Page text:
The 101 steps of the tower were a good wake up call for my hangover and the sight of the chimney of the defunct Morrels Brewery brought a tear to my eye. Back down in the foundations we were stirred by talk of ghosts. A tight passage led us to the prison section and D Wing, a small remaining part of the prison, it closed in 1996 and a large part is now an expensive shopping area and a posh hotel that will cost you an arm and a leg. Talking of arms and legs, Matilda told us of mutilations and robbed body parts at public hangings as we crowded into a cell. It was all delivered with a gallows sense of humour and plenty of relish at the most gruesome parts. The pillary, tall version of the stocks, sounded fun, locked in and dreaming of being pelted with rotten fruit as excrement (don´t ask whose) and rats were hurled at you. Oh and for good measure your ears could be nailed to the back board to keep your chin up.

What heinous crimes could get you banged up? Anything from stealing a back of sugar to having a saucy tongue when talking about the Queen could win you a free holiday. Later prison governors were quite happy for inmates to be used for medical research, and if your thinking this is ancient history, the last Oxford hanging was in 1962. There was an opportunity to pose for mug shots against the inmates wall, these were quickly converted into grainy and aged looking photos complete with your crime and sentence. Talk of treadmills, cranks, and the origin of the officers nickname screw” made me glad I couldn´t be punished for the childhood nicking of sweets from Woolworths Pick and Mix.


The guided tour took just over an hour, once outside I took advantage of the pass for the castle mound (included in the price) treading carefully along the upward spiralling semi thawed track. At the mounds top it was weird to look across to the old Co Op offices I started work in when just a young pup. Public hangings from the grassy peak were the big sporting event of the times with people turning up drunk and lusting for blood and possibly a few bits of bone or fingers as souvenirs. These days it would be endlessly repeated on Sky. Back at the bottom I popped into the Castle Yard Cafe for a warming coffee, they do food as well – as a nice cheeky touch they serve porridge.


Blowing The Dust Off Christmas

Flitting around trying to find a clear route, I was like a junkie looking for a decent vein. Deep down I knew my last Tenerife walk of 2016 was penance for liquid over indulgence through christmas but it was a balance I was happy to strike. Barranco de Chijas was hazy in my memory from the first time I did it 10 years ago and I was struggling to find the true path just above Valle San Lorenzo in Arona.

This was going to be a special Christmas Day walk but a midnight downpour trapped me in a bar and delayed my treat. Talking about that crazy weather, strong, swirling winds, and an on off calima (dust blowing over from Africa) had been dogging the last few weeks but it was bright and sunny as I took the 25 minute ride on the 418 Titsa bus from Los Cristianos. The coldest part of the walk was the steep climb up the well signed La Tosca turn from opposite the BBVA bank in the main street of Valle San Lorenzo, if I had kept on straight up I would have been fine, basically keep to the right of the Terrero (Canarian wrestling stadium).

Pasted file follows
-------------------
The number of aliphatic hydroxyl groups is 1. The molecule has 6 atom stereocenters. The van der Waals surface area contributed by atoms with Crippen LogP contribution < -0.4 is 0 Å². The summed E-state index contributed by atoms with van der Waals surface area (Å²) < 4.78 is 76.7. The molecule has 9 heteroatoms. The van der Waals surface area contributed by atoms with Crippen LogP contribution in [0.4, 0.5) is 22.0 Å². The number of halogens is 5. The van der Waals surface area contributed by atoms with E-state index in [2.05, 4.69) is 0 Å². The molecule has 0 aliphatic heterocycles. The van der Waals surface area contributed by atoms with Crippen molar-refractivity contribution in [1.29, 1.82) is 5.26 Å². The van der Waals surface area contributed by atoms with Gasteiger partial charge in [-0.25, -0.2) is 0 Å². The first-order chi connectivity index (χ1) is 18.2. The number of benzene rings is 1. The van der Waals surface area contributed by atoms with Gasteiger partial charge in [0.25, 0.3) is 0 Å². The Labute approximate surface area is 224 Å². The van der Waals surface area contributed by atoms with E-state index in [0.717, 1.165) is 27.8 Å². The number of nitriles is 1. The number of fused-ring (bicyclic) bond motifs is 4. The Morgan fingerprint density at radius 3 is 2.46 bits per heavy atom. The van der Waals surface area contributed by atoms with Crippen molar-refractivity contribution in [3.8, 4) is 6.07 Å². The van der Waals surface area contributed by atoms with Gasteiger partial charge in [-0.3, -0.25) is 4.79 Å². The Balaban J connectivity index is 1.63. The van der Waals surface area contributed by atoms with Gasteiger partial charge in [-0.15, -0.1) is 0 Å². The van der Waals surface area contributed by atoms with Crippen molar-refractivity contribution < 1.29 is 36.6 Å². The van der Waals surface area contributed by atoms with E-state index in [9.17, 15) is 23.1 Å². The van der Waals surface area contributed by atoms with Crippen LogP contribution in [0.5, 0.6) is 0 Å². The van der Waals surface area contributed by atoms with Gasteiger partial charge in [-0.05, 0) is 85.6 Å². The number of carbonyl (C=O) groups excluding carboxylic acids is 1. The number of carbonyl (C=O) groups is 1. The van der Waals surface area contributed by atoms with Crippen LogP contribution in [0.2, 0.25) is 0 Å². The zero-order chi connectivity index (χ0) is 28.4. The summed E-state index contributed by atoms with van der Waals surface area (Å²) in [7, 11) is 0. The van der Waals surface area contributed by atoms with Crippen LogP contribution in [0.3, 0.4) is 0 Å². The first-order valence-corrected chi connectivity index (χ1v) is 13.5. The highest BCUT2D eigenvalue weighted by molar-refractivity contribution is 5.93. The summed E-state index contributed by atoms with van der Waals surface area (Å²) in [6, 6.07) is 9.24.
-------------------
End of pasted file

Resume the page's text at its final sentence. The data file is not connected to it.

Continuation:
Running water is a big feature of the walk, old concrete channels criss cross the route and several of them were roaring down at a cracking pace to irrigate fields. Low down a series of interconnecting clearings gave me a chance to assess my surroundings. The barranco ravine carved its way upwards, weaving around old deserted houses as my rough earth path worked its way over large bolders. It didn´t look much of a rise but looking back the views opened up down to the hazy calima dusted coast. A modern water pumping station gave way to the much more elegant old viaduct andpigeons and doves surprised me as they fled from bushes at the sound of my crunching feet.

Amazingly some landmarks tweaked my memory despite my long absence, a couple of impresive trees caught my attention as previous sandwich stops. The trees kept a stubborn hold on their exposed hillsides despite a keen but fairly warm wind and time passed quickly. The highest point of the walk is Salto del Chopo but with the wind whipping up and the mornings newspaper warnings of further strong gusts, I decided not to push my luck, and sterted my return trip after just over two hours. Tyre marks in the loose dirt had made me think of scrambles motor bikes but that idea was soon corrected as a helmeted and elbow padded trials cyclist came flying down behind me. I just side stepped out of the way in time and was alert by the time another whizzed by ten minutes later with a cheery wave.

It was a lot easier walking downwards and spotting the correct finishing stretch, it’s imprinted on my little pea brain now so I can sprint out of the traps when I return again soon. Valle San Lorenzo is always a good place to visit as it has a good choice of bars and restaurants and the bus service is frequent with two main services pasing through.